But how do you know if you’re ready to get this kind of tech boost? Simple: When you’ve tried other strategies to improve your hearing, like getting your ears cleaned, but your hearing loss has declined to the point where it’s getting in the way of your daily activities or interactions with others—it’s time.

“Hearing instruments will help to improve speech clarity by amplifying the soft sounds of speech back into your audible range,” Fisher says.

While you can’t reverse hearing loss, there are plenty of options that can improve how well you hear. Treatment will depend on the severity of your hearing loss, so some treatments will work better for you than others.

Here are a few of the common options.

Hearing aids: These are electronic instruments you wear in or behind your ear that make sounds louder. See an audiologist or hearing specialist for help finding the right hearing aids. Find more information from the NIH about hearing aids here.

Costs vary, but the average price per one hearing aid is about $2,300. Let your audiologist know your budget, and they’ll help you find a solution that fits your needs. (See below for more information on paying for tests and treatments.)

Cochlear implants: These are small electronic devices surgically implanted in the inner ear that help provide a sense of sound to people who are experiencing severe hearing loss. Find more information from the NIH about cochlear implants here.

Assistive listening devices: These tools include phone amplifying devices and apps for your smartphone or tablet—and they’re typically less expensive than hearing aids. You can also look into personal earbud amplifiers, such as Nuheara. Find more information from the NIH about assistive listening devices here.

Myth #4: You Always Have to Pay Full Cost for Hearing Treatments

True, Medicare doesn’t cover hearing exams, hearing aids, or assistive listening devices. It does, however, cover cochlear implants. Use this tool to see what Medicare covers.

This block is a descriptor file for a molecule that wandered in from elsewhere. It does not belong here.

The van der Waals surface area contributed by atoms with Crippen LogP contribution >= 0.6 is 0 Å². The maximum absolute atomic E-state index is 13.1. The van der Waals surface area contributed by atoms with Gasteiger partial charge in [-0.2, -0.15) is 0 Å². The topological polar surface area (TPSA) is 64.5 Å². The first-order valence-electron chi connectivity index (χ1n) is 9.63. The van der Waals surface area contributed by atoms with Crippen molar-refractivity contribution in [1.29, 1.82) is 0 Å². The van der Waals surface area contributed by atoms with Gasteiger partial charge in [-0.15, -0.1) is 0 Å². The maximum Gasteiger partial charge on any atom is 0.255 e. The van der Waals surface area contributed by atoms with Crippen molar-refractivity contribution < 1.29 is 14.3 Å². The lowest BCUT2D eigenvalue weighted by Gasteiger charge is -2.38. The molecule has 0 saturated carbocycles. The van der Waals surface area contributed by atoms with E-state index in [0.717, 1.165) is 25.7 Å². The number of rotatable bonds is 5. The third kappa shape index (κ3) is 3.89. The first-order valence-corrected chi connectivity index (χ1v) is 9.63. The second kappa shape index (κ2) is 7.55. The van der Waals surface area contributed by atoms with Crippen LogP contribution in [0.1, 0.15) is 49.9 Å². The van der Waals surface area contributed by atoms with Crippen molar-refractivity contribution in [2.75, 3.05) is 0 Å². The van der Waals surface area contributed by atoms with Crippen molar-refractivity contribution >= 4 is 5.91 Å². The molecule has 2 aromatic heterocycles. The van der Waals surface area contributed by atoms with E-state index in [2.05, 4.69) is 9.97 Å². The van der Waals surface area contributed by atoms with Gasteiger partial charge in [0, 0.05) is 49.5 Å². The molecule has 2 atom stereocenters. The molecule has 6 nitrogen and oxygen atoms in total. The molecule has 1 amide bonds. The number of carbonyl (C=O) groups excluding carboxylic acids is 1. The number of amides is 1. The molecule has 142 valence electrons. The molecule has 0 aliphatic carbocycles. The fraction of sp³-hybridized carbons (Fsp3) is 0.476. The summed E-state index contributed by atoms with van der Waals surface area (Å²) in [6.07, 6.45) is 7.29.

But you may have other options—and with so much of your health and quality of life at stake, it’s worth your time to see what’s available to you.

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Medicare Advantage: Some Medicare Advantage Plans may include hearing benefits, so it’s a good idea to visit your health plan website or call the customer service number to understand what’s covered.

Health savings account: If you aren’t enrolled in Medicare, are covered under a high deductible health plan, and have a health savings account, you’ll be glad to know hearing aids, batteries, and repairs count as qualified medical expenses.

Veterans Affairs: If you’re a veteran and enrolled in a VA Medical Center, the VA may help cover the cost of hearing aids, repairs, and future batteries. Contact your local VA Medical Center for details, or see more information from the VA here.

Special discounts: Don’t fall into any of the categories above? You may still be able to save money on hearing services and treatments. Look for hearing, vision, and dental discounts here.

Additional resources: Still no luck? Let your doctor know any concerns about cost, and ask about treatment options. You can also look for local programs that offer hearing resources.

Myth #5: Hearing Loss Is a Solo Journey

You’re not alone in this. Just the opposite—your loved ones are also feeling the strain of your hearing loss, as they have to make adjustments when they interact with you. (Remember your partner pleading with you to turn down the TV?)

Working together, you’ll be able to make living with hearing loss easier. Below are a few tips that the NIH recommends.

Don’t be shy about letting loved ones know you’re dealing with hearing loss. This will make it easier for them to help you.

Ask friends and family to talk to you face-to-face, or try video calls if you’re on the phone. Seeing their lips move and their facial expressions can help you understand them better.

Request that your friends and family members speak to you in a louder voice. Explain that this doesn’t mean they have to shout, nor do they have to speak more slowly—just more clearly.

Remind people around you to be mindful of ambient noise that can make it more difficult to hear people speak. Avoid playing the TV, radio, or music from speakers when not necessary.

Most of all, ask that your loved ones be patient with you—and be patient in dealing with them—as you all work together for easier communication.